The aesthetics of women’s aging have always mattered in a way that men’s just haven’t.
We see it in our thirsty endorsement of silver foxes Anderson Cooper and Steve Carell, which sharply contrasts to the public shaming of Kate Middleton’s errant grays, or the demeaning way the press treated Alexandra Grant, the silver-haired artist who was speculated to be dating (the much older) Keanu Reeves. We see it in the self-deprecating tone of TV host Kelly Ripa’s “roots watch” during the ongoing COVID-19 lockdown, an experience so universally female that “grooming deficit” social isolation memes are now a thing.
In films and on TV, ageist casting is rife ― silver-haired women are either gummy grannies or washed-out women set up for a second sexual wind. Increasingly, they are villains like Narcissa Malfoy (Helen McCrory in the Harry Potter movies) and Alma Coin (Julianne Moore in ”The Hunger Games”), their hair visual affirmation of their frosty, amoral personas and dysfunctional inner lives. Occasionally they are flat, sexless, oracular or quasi-authority figures like M (Dame Judi Dench in the James Bond films) and Nova Prime (Glenn Close in “Guardians of the Galaxy”), placed firmly outside the humanizing influences of family and friendships and defined exclusively by their solitariness.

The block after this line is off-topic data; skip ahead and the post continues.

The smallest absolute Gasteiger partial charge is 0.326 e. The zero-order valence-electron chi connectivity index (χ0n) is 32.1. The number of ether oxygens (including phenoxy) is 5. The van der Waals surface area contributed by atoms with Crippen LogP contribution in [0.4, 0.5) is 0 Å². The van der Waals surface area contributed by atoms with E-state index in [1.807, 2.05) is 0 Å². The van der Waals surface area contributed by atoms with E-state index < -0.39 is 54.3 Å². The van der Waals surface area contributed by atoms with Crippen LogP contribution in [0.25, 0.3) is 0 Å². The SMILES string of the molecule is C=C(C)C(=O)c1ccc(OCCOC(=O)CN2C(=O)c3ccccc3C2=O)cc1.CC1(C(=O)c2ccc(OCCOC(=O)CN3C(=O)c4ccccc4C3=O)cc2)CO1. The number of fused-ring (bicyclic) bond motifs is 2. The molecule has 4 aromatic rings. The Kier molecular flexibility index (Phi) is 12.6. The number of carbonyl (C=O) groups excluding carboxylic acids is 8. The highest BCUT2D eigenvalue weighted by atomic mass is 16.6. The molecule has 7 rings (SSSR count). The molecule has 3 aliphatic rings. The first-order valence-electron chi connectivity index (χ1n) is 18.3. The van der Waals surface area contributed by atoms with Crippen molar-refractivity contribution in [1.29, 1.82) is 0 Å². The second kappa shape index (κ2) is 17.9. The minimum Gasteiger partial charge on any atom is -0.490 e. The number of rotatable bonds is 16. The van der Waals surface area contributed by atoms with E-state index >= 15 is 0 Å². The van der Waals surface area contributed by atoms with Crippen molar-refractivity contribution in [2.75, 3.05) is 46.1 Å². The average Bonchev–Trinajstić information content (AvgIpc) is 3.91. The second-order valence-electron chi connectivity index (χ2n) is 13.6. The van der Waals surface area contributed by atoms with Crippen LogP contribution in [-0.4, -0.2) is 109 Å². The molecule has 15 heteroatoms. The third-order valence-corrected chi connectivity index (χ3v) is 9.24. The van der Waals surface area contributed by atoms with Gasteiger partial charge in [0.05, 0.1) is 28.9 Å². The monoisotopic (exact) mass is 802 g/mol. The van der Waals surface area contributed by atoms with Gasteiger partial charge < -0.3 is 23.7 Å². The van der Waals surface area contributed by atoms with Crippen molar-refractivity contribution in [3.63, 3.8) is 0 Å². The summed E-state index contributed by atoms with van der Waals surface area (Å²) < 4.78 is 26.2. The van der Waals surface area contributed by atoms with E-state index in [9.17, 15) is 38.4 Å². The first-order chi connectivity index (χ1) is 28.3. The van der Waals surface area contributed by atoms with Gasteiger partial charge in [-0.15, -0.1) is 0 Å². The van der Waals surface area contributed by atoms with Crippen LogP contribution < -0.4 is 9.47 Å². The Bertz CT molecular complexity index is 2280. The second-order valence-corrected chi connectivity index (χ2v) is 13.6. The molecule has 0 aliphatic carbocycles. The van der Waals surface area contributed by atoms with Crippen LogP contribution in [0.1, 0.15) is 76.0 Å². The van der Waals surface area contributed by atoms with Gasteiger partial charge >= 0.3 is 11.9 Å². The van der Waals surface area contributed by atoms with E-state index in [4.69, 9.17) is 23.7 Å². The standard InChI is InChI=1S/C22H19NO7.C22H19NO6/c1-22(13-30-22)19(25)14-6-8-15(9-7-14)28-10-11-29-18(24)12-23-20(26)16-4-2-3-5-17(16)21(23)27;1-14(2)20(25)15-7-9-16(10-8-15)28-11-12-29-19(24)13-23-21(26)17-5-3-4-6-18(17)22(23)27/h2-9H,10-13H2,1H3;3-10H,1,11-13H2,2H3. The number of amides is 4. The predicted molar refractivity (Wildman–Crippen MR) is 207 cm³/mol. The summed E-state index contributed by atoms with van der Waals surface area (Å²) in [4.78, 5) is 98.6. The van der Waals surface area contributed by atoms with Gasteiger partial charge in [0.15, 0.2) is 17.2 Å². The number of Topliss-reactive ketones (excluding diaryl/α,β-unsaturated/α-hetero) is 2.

In real life, white-haired icons are few and far between: Queen Elizabeth II with her prim, fluffy nimbus of a hairdo; Christine Lagarde’s textbook French chicness; and politician Theresa May, whose hair has had to compensate for her lively sartorial style to be declared suitably prime ministerial.
Gray hair has had several “moments” recently, like when Kim Kardashian, Rihanna and Lady Gaga went silver, and when young South Koreans flooded Instagram with unexpectedly flattering pastel-tinted styles. It felt revelatory, but also costumey: For those who struggle with ageist comments and policies at work, the trend felt especially cruel.
Newer imagery feels like a definite improvement: Salma Hayek’s lush pewter look in “The Hummingbird Project” and Nicole Kidman’s silver seaweed-hair cascading down her warrior’s exoskeleton in “Aquaman” are good examples. Women are showing us that attitudinally, the severe “power gray” isn’t the only way to wear silver hair.